The domestic debt exchange programme launched by the government, new revenue measures, and structural fiscal reforms will provide significant reduction of debt service and help create fiscal space, Dr Addison stated.
Addressing the 111th Monetary Policy Committee (MPC) press conference in Accra on Monday, March 27, he said the fiscal outlook is contingent on financing of the budget and will require the conclusion of the domestic debt exchange programme as well as securing the requisite financing assurances from bilateral donors. Indications are that these discussions are proceeding well.
“Based on the above, it is imperative that Parliament prioritizes the passage of the revenue bills currently before it,” Dr Addison said.
He further intimated that under the Staff Level Agreement with the IMF, the Bank of Ghana and the Ministry of Finance have finalised a Memorandum of Understanding on zero financing to the budget, which will be signed shortly.
“The passage of the relevant revenue bills by Parliament will therefore conclude the required prior actions to advance Ghana’s programme to the IMF Executive Board.
“This will be critical in resetting the economy on the path of recovery, including putting it firmly on a disinflation path and sustained growth,” he said.
Last week, Finance Minister Ken Ofori-Atta, led a high-level delegation from the ministry to China to engage in bilateral talks with his Chinese counterpart and other Chinese officials.
The Finance Ministry said that Mr Ofori-Atta had very positive and encouraging meetings in China.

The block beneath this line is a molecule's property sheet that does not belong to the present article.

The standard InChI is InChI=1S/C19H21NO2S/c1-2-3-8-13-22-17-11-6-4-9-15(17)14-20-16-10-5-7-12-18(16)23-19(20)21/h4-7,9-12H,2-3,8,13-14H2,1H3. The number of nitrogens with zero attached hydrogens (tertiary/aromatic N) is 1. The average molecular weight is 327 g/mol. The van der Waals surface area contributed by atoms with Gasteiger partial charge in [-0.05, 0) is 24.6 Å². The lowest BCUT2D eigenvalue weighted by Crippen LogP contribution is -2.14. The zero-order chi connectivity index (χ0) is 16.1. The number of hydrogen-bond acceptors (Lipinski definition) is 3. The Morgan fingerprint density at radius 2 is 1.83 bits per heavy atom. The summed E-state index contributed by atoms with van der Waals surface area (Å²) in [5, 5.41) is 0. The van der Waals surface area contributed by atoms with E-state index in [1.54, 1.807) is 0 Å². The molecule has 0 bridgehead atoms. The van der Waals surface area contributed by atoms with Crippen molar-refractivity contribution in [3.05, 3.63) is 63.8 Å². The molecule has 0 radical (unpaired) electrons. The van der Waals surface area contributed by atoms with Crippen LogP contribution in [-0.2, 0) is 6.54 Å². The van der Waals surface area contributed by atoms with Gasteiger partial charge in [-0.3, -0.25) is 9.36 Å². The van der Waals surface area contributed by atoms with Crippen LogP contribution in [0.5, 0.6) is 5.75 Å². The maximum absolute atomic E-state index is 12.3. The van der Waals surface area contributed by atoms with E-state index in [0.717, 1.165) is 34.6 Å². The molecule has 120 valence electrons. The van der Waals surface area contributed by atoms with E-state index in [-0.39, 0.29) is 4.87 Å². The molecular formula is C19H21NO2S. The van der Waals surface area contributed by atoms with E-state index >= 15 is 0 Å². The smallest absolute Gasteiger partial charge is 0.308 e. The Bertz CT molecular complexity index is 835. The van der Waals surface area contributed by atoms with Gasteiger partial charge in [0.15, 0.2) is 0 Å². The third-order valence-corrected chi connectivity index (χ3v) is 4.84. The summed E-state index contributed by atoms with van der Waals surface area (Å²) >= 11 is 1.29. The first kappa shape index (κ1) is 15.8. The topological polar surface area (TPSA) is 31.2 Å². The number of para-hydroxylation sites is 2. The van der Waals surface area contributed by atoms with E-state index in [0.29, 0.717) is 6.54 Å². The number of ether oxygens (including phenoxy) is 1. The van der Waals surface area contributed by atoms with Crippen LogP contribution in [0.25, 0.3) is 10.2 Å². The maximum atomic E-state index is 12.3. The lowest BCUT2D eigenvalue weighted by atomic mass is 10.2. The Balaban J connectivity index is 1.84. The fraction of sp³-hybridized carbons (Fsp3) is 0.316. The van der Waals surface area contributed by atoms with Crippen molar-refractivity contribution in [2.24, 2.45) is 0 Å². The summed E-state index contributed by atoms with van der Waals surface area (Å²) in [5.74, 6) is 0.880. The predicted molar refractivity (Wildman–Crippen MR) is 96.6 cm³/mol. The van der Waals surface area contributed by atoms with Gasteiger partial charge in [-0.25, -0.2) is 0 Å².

The Ministry said they were looking forward to securing external assurances very soon.
“So far had very positive and encouraging meetings in China! Looking forward to securing external assurances very soon, even as we pass our outstanding domestic revenue bills back home. Great progress on all fronts…#ResolvingTogether #GhanaFirst,” the Office of the Finance Minister tweeted on Friday.
Mr Ofori-Atta also mentioned to the Chinese Finance Minister Liu Kun the Domestic Debt Exchange Programme that has been introduced by the government as an indication that Ghana was ready to take the necessary action to readjust its fiscal path.
In response, Mr Kun said “we know that these are short-term challenges which we as responsible creditors remain committed to resolving” and that “the long-standing and prosperous relationship between Ghana and China imposes on us, a responsibility to help”.
The Chinese Finance Minister further said it was the hope of his country that Multilateral and Commercial creditors would also fully participate in the interest of burden sharing.
“Chinese authorities have confidence in Ghana’s economic management, and its long-term economic viability,” Mr Kun said.
He added “China believes in promoting debt sustainability and sustainable development,”
He said these when Mr Ofori-Atta, led a high-level delegation from the ministry to China to engage in bilateral talks with his Chinese counterpart and other Chinese officials.